2021 Audi RS5 Sportback road test review
Straight off the line - the Audi RS5 Sportback is the quickest performance car straight from the factory that you can buy for Rs 1 crore, ex showroom. Nothing else comes close. Audi claims a 0-100kmph timing of 3.9s. And guess what we achieved on damp tarmac with the VBOX keeping close watch?
Exactly that. Even the quarter mile was annihilated in 12s flat, at a closing speed of 187kmph, which puts the RS5 firmly in very quick sportscar territory, or as quick as cars like the new-gen BMW M4 Competition, for example.
What the Audi RS5 Sportback isn't, is terribly new. We first experienced the second-gen RS5 in India back in 2019, after it switched from the excellent naturally-aspirated 4.2-litre V8 to a 2.9-litre twin-turbo V6, with the same 450PS and more torque (600Nm vs 430Nm) than the V8! In fact, it's pretty much the same engine that's in the S5 Sportback we saw earlier this year, except with an extra turbo that drops capacity to 2.9-litre from 3.0-litre.
The Sportback body style for the second-gen car itself isn't all-new; we saw it on the S5 Sportback, remember? The visual differences between the lesser version and this RS5 include a wider track, a different 19-inch wheel design, signature RS oval tailpipes instead of quad round exits, the RS honeycomb grille, more aggressive bumpers, (some more) functional vents and that's about it.
With no real rivals, considering the Mercedes-AMG C63 S is only available as a coupe and far more expensive, can the RS5 Sportback really be worth the extra asking price over the S5 Sportback? Which is itself in danger of being overshadowed by the more affordable, and more lively BMW M340i
Audi RS5 Sportback: Interiors
In the cabin, that question may seem pretty easy to answer - there's definitely not enough going on here. Sure there's a smattering of RS badging, and the seats with their integrated head restraints definitely make it feel sporty. But you feel like you're sat a little high up, and it feels a little too regular A4/A5 in here. There are the RS-specific screens in the infotainment for drivetrain temperatures, g-forces, and a split timer, and in the digital driver's instrumentation to keep things going, though.
The bar graph tacho in the RS drive modes (it can be set to switch automatically) is actually pretty handy when you're driving quick since it puts the upper reaches of the rev band right in your line of sight, and flashes red at the limit. That said, the cabin feels very solidly put together and of immense quality, with some nice metallic-looking trim to spruce things up. Room in the rear is adequate, and the seats all around are snug, with the massage front seats being a bonus. The notchback boot would lead you to believe it's packing a large cargo area, but at 465-litres it's down on outright acreage.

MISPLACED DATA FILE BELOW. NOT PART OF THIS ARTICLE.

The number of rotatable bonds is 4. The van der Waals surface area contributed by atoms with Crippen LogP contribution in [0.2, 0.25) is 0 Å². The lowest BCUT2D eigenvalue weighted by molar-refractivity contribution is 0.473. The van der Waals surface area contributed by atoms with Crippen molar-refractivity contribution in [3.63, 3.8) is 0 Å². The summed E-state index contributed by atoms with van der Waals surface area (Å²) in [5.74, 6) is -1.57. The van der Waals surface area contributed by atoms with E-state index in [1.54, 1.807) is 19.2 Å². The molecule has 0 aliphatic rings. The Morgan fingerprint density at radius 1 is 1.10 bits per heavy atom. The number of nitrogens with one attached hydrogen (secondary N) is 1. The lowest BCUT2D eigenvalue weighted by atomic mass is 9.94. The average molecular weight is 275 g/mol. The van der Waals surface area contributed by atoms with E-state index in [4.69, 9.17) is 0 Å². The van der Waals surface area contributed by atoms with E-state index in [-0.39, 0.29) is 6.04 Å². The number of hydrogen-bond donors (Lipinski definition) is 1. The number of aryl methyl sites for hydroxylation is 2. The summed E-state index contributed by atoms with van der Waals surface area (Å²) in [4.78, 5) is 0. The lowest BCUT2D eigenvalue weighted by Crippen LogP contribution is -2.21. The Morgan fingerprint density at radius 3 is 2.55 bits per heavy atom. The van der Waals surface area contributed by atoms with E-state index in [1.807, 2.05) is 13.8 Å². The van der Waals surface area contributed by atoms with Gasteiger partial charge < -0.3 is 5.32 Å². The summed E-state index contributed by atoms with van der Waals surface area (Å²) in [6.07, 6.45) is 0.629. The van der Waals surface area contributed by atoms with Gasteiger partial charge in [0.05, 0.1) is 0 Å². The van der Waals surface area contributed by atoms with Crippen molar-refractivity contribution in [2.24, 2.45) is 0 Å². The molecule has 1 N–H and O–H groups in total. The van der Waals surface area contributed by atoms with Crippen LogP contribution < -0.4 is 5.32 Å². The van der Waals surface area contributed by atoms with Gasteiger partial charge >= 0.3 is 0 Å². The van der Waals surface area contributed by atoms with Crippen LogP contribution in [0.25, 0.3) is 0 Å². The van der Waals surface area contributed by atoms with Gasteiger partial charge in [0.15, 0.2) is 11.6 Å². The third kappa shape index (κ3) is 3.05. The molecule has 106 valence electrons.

Audi RS5 Sportback: Driving impressions
The twin-turbo V6 is mated to an 8-speed torque converter, which may seem like sacrilege in an RS car but the payoff is smooth shifts at low engine speeds, and it never feels confused as to what gear to slot. The transmission isn't particularly eco-minded, which is a very good thing since there is a bit of turbo lag it needs to drive around, especially at part throttle openings. But where the RS5 can really open your eyes wide is in how quickly that character changes when you go wide open on the throttle. Peak torque, all 600Nm of it, is delivered from just 1,900rpm onwards!
There's not much in the way of aural drama at lower revs, and in RS mode with the exhaust flaps open, there's a bit of droning around the 3,000rpm mark. But persevere past that, and then some of the character of the RS5 comes through. There's no mistaking its appetite for revs for anything else but a full-on RS at this point. The 8-speed's ratios are quite closely stacked, with each shift at the 7,000rpm redline seemingly landing right at the redline again - it feels a lot like the 4.0-litre twin-turbo V8 from the larger RS cars in how it has you grabbing gears. Shifts are very, very quick - think dual-clutch transmission quick. Even the launch control works better than some DCT-equipped performance cars - it holds revs at a reasonable 3,000rpm, and there's nothing but a tiny chirp from the tyres when it hole-shoots you away.
With quattro all-wheel drive and Audi's heavy-handed electronics, you're never going to get more than a wiggle from the rear despite the 40:60 torque split front to rear under normal circumstances, and the rear sport differential. If anything it's more front biased, sending up to 85 per cent of the torque up front, and 70 per cent to the rear axle. But that does mean you can get on the power very early and shoot out of corners. And that actually is when you can fully appreciate just what Audi's managed with the RS5 - it is so impressively quick, and seems to generate traction the harder you push it, that you never really feel like you're approaching its limits. Now that, of course, could be a bad thing if you like your performance car to talk to you.
The steering feels typically Audi, which is to say that it doesn't feel like there's a whole lot happening but it is a suitably quick rack. With no adjustable dampers, the ride in Comfort can feel a little stiff at low speeds and over undulations. The ride does get better as the speeds rise, and on good roads the damping can almost feel pliant. Almost.
Audi RS5 Sportback: Verdict
We haven't tested a car yet with this level of performance for the price. But, and this is a big one, it doesn't feel truly exciting unless you're really pushing it hard. The lack of novelty doesn't do it any favours, and it does feel a little old-school inside the cabin. Some of it I'm sure most buyers will choose to live with - after all how often does a sub-4 second performance car come along at this price?
Photography by Anis Shaikh
Starts Rs 79.06 Lakhs
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